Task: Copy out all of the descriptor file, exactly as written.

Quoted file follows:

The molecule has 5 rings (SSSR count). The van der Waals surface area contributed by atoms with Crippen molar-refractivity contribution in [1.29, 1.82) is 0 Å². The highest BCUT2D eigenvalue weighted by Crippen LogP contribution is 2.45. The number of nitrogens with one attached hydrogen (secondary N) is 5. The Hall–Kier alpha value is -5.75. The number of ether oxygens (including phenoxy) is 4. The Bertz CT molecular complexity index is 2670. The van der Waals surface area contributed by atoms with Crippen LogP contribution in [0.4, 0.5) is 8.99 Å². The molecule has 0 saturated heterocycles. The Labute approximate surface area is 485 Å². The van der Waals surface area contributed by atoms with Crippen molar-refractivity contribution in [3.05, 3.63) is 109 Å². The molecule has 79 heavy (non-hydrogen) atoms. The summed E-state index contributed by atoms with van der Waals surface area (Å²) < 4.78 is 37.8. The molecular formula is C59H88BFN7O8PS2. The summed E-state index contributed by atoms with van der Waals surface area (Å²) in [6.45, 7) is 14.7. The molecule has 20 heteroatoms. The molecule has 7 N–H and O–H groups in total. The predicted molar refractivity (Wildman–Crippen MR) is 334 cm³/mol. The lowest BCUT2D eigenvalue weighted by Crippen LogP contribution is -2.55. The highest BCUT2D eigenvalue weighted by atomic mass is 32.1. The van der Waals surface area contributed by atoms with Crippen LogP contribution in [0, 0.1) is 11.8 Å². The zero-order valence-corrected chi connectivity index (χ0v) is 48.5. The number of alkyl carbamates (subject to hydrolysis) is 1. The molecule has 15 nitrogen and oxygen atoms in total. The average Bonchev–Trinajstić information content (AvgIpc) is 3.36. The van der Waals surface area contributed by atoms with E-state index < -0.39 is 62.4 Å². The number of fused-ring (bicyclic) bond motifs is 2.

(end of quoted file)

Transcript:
The molecule has 5 rings (SSSR count). The van der Waals surface area contributed by atoms with Crippen molar-refractivity contribution in [1.29, 1.82) is 0 Å². The highest BCUT2D eigenvalue weighted by Crippen LogP contribution is 2.45. The number of nitrogens with one attached hydrogen (secondary N) is 5. The Hall–Kier alpha value is -5.75. The number of ether oxygens (including phenoxy) is 4. The Bertz CT molecular complexity index is 2670. The van der Waals surface area contributed by atoms with Crippen LogP contribution in [0.4, 0.5) is 8.99 Å². The molecule has 0 saturated heterocycles. The Labute approximate surface area is 485 Å². The van der Waals surface area contributed by atoms with Crippen molar-refractivity contribution in [3.05, 3.63) is 109 Å². The molecule has 79 heavy (non-hydrogen) atoms. The summed E-state index contributed by atoms with van der Waals surface area (Å²) < 4.78 is 37.8. The molecular formula is C59H88BFN7O8PS2. The summed E-state index contributed by atoms with van der Waals surface area (Å²) in [6.45, 7) is 14.7. The molecule has 20 heteroatoms. The molecule has 7 N–H and O–H groups in total. The predicted molar refractivity (Wildman–Crippen MR) is 334 cm³/mol. The lowest BCUT2D eigenvalue weighted by Crippen LogP contribution is -2.55. The highest BCUT2D eigenvalue weighted by atomic mass is 32.1. The van der Waals surface area contributed by atoms with Crippen LogP contribution in [0, 0.1) is 11.8 Å². The zero-order valence-corrected chi connectivity index (χ0v) is 48.5. The number of alkyl carbamates (subject to hydrolysis) is 1. The molecule has 15 nitrogen and oxygen atoms in total. The average Bonchev–Trinajstić information content (AvgIpc) is 3.36. The van der Waals surface area contributed by atoms with E-state index < -0.39 is 62.4 Å². The number of fused-ring (bicyclic) bond motifs is 2.